With this information, it made sense that some, so called Po218 halos, would show traces of  Ra222 rings.  The problem with finding evidence of  Ra222 halos, and the reason Gentry’s research avoided radon’s mention, is that Ra222 rings and Po210 rings have almost identical radius.  The two rings would only show up as one large ring (see Figure 4).  Unfortunately, I have not been able to find a single picture of a known radon halo.  However, while preparing for my presentation, I noticed all the so called Po218 halos in Gentry’s own video had large Po210 rings (see Figure 5).  Upon closer inspection, I noticed that almost all of the large rings had a distinct outer ring as would be expected in Ra222 halos.  The distinct outer ring could not be clearly seen in pictures from Gentry’s book or articles.  I’m not saying he altered the pictures from the printed media but the larger size and finer grain of video gave the rings more detail.
Figures 3 and 4
Figure 5.
When I passed all my findings along to Steve and Nathan, they seemed interested and listened to some of my explanations of the evidence.  However, they neglected to attend my presentation.  Steve later admitted it didn’t matter what facts I presented; he was creationist to the core.  He told me this after accusing me of being closed minded on creationism and continued to insist his open mindedness about science.  A geologist who presented the February MIOS meeting claimed he work with Gentry during his halo research.  He overheard my conversation with Steve and asked if I knew Gentry’s halos were primary.  I tried to explain why they were not and he dismissed the idea.  He did, however, agree to take a look at some of the information available on the internet.  I’m not holding my breath.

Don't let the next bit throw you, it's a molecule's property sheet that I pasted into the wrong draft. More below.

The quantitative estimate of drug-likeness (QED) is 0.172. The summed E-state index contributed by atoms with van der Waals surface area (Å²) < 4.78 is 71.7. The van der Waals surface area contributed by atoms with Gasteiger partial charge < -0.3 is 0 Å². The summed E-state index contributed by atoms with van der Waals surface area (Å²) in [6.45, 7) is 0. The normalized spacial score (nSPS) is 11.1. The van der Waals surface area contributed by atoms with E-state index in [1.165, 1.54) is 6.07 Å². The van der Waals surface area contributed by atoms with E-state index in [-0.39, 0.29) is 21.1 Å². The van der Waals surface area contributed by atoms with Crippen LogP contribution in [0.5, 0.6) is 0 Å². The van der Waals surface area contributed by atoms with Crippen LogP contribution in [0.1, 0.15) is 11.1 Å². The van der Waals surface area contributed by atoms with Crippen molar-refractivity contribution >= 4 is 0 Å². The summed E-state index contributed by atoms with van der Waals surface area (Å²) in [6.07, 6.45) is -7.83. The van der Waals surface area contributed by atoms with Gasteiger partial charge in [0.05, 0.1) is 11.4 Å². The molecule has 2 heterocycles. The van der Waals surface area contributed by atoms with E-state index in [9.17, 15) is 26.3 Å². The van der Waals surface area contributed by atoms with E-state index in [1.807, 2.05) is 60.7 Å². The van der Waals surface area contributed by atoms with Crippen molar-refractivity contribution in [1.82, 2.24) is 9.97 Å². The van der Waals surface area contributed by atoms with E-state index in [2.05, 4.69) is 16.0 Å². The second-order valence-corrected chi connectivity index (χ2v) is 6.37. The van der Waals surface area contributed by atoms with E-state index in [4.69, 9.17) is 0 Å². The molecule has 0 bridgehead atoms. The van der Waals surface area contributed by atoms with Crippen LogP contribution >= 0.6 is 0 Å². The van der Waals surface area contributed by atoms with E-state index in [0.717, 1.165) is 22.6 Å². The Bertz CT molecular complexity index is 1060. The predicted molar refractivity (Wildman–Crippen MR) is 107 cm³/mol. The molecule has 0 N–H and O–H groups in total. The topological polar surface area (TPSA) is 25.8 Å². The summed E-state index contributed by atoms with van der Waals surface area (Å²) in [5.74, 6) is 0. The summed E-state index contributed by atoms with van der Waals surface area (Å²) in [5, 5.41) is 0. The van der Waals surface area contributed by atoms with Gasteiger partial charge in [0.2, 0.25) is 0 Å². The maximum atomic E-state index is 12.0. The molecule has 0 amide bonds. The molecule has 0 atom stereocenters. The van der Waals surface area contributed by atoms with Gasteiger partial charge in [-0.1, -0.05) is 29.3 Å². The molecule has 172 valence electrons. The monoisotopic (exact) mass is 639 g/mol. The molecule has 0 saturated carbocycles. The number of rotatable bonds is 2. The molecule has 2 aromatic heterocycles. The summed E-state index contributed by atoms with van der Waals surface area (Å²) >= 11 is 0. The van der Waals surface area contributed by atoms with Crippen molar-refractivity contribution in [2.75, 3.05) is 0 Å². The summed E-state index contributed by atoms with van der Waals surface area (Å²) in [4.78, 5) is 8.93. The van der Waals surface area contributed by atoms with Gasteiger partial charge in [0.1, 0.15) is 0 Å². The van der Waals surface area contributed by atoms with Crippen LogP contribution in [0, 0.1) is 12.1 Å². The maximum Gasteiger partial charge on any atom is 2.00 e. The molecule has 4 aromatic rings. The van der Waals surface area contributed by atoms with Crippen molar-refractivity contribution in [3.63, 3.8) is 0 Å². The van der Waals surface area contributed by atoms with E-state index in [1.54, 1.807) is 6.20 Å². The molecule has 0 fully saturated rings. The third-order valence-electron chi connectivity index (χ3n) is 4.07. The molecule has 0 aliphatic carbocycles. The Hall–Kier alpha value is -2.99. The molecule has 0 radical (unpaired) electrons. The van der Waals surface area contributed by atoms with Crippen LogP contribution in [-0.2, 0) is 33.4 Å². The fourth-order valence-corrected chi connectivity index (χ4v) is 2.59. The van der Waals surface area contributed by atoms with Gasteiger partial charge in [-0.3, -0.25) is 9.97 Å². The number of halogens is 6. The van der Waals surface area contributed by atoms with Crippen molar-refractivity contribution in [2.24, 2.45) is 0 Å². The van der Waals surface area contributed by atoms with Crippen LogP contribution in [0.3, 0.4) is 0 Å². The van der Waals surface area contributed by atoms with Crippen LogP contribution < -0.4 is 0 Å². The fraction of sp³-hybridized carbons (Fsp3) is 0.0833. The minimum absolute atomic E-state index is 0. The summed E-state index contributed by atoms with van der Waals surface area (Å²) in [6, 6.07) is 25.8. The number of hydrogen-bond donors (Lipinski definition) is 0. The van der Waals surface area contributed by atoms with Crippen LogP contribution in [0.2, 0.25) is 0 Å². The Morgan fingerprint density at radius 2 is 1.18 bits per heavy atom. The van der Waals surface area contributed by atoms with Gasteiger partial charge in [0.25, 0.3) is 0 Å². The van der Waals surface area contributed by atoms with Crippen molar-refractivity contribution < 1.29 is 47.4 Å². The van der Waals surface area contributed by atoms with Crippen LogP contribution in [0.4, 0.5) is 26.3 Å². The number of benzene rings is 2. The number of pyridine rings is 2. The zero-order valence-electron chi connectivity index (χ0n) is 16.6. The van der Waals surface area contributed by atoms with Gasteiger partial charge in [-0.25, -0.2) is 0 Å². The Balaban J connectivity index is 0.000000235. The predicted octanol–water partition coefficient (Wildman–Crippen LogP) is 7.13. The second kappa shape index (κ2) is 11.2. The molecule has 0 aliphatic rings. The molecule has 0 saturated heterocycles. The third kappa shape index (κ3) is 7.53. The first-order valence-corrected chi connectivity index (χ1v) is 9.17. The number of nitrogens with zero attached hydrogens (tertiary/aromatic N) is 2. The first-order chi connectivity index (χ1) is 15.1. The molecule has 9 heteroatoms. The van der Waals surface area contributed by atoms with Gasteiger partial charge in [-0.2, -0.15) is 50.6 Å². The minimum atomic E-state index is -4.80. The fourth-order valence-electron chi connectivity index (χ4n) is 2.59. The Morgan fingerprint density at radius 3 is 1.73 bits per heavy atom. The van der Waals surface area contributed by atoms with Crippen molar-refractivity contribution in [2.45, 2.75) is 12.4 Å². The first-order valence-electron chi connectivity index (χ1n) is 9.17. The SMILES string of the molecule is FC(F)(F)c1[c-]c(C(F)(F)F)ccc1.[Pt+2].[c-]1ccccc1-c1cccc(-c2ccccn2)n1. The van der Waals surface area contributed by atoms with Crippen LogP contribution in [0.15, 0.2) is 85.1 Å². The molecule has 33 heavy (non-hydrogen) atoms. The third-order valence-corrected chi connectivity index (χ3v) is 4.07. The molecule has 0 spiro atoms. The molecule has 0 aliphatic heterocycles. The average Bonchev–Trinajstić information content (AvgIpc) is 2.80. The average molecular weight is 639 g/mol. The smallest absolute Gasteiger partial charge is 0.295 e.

1. http://www.talkorigins.org/faqs/credentials.html

2. http://www.arn.org/fline1297.htm

3. Beesley, Mike Lee, Dr. Robert V. Gentry, and Steven Mosley, 1994, Fingerprints of Creation, Alpha Productions, http://www.halos.com

4. Gentry, R.V., 1965. Pleochroic halos and the age of the earth: American Journal of Physics, v. 33 p. 878,
Gentry, R.V., 1966. Cosmological implications of extinct radioactivity from pleochroic halos: Creation Research Society Quarterly, no. 2, p. 17-20.
Gently, R.V., 1967. Cosmology and the earth’s invisible realm: Medical Opinion and Review. October, 1967, p- 79.
Gentry, R.V., 1968. Fossil alpha-recoil analysis of certain variant radioactive halos: Science, v. 160, P. 1228-1230.
Gentry, R.V., 1971. Radiohalos: Some unique lead isotope ratios and unknown alpha radioactivity: Science, v 173, p. 727-731.
Gentry, R.V., 1972. Radioactive halos: Annual Review of Nuclear and Particle Physics, v. 23.
Gentry, R.V. 1974. Radiohalos in a radiochronological and cosmological perspective: Science, v. 184, p. 6266
Gentry, R.V., Cristy. S.S., McLaughlin, J.F., and McHugh, J.A., 1973, Ion microprobe confirmation of Pb isotope ratios and search for isomer precursors in polonium radiohaloes: Nature, v. 244, p. 282-283.
Gentry. R.V., Hulett, L.D., Cristy, S.S., McLaughin, J.F. McHugh, J.A. and Bayard, M., 1974,’Spectade’ array of Po 210 halo radiocentres in biotite: A nuclear geophysical enigma: Nature, v. 252, P. 564-566.
Gentry, R.V. 1986, Creations tiny mystery: Earth Science Associates. Knoxville, Tennessee.

5. http://www.creationinthecrossfire.com/documents/pohalos/polonium_pleochroic_halos.htm

6. http://asa.calvin.edu/ASA/resources/Wiens.html

7. Chaudhuri, N. K., and Iyer, R. H., 1980, Origins of unusual radioactive haloes, Radiation Effects, v. 53, p. 1-6.